On Day Two, Senators Tap Gift of Gab
Tuesday, September 11, 2007; 5:22 PM
Welcome, Gen. David Petraeus, to this special meeting of the Senate Travel Club.
Sen. Barbara Boxer (D-Calif.) displayed a blown-up photograph of her meeting in Iraq with the general. "I will never forget it," she said. "We were sitting in an armored vehicle. You said, 'You're about to see some terrific troops.' "
"I was in Ramadi, about nine days ago," boasted Sen. Norm Coleman (R-Minn.). "I met with the mayor of Ramadi, who was talking about -- they've got Lake Habaniyah there -- and he was talking about, you know, a resort area."
Iraq is a long way from Alaska, but that state's senator, Lisa Murkowski (R), had a travelogue, too. "When I was in Iraq and had a sitdown with General Odierno, he said as important as the military surge is going to be the civilian surge," she recalled.
Sen. Chuck Hagel (R-Neb.) added his own reminiscences. "Senator Biden said to me once -- I think it was on our first trip to Iraq -- he turned around and I was gone," Hagel recalled. "He found me out talking to the guys in the jeep."
Petraeus, awash in the senators' travel reminiscences, tried to express his own fondness for the place. "It is home now, Iraq," he told the lawmakers.
This was not exactly the main item on the agenda for Petraeus's visit to Congress. But the House stole the Senate's thunder by having the first Petraeus hearing on Monday. As if to rub it in, Petraeus greeted both the Foreign Relations and Armed Services committees yesterday by re-reading, virtually word for word, the same testimony he gave to the House.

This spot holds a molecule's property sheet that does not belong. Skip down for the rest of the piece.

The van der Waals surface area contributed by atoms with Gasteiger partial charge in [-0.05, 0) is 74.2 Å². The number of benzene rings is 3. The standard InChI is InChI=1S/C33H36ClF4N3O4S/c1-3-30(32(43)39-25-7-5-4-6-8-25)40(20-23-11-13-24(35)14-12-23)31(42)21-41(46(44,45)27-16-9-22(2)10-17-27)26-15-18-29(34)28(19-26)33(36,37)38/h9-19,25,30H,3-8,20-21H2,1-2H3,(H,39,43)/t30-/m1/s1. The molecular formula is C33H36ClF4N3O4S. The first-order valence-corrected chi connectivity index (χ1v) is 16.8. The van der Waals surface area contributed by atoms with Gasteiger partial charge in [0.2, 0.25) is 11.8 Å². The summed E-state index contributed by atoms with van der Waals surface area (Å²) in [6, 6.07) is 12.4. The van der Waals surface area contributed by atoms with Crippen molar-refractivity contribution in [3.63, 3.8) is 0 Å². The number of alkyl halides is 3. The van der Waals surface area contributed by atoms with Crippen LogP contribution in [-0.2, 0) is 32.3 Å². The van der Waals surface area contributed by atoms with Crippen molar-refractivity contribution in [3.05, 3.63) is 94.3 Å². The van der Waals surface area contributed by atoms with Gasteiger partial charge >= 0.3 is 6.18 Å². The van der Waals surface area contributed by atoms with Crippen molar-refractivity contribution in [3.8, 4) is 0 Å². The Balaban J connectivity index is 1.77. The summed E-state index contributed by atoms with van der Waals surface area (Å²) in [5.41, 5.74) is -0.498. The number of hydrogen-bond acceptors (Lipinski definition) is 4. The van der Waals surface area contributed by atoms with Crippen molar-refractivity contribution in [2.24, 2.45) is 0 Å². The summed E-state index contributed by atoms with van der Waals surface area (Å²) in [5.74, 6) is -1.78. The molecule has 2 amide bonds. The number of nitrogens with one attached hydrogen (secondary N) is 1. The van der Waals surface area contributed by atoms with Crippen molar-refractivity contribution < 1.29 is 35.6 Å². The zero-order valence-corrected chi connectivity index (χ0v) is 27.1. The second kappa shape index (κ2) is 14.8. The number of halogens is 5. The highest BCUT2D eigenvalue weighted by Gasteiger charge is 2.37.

This meant that Petraeus's pronouncements were old news by today, leaving senators free to do what they do best: talk.
Hagel used all seven of his allotted minutes making a speech. So did Boxer. So did Sen. Barack Obama (D-Ill).
Sen. John Sununu (R- N.H.) rebuked his colleagues for their wordiness. "I will take my question-and-answer time to ask questions, if it's all right with the committee and the witnesses," he said primly. It then took Sununu a minute and 10 seconds to fire off his first question.
Sen. Jim DeMint (R-S.C.) thought it best not to open himself to charges of hypocrisy. "Our hearings are more about listening to ourselves than listening to our witnesses," he said, "and I promise to continue that tradition myself."
Even the hecklers seemed thwarted by the repetitiveness. After a dozen hecklers interrupted the House proceedings on Monday, two more attempted to do the same before the Senate today -- but one of them, wearing business attire, was so nervous that he froze and forgot the words he had planned to shout.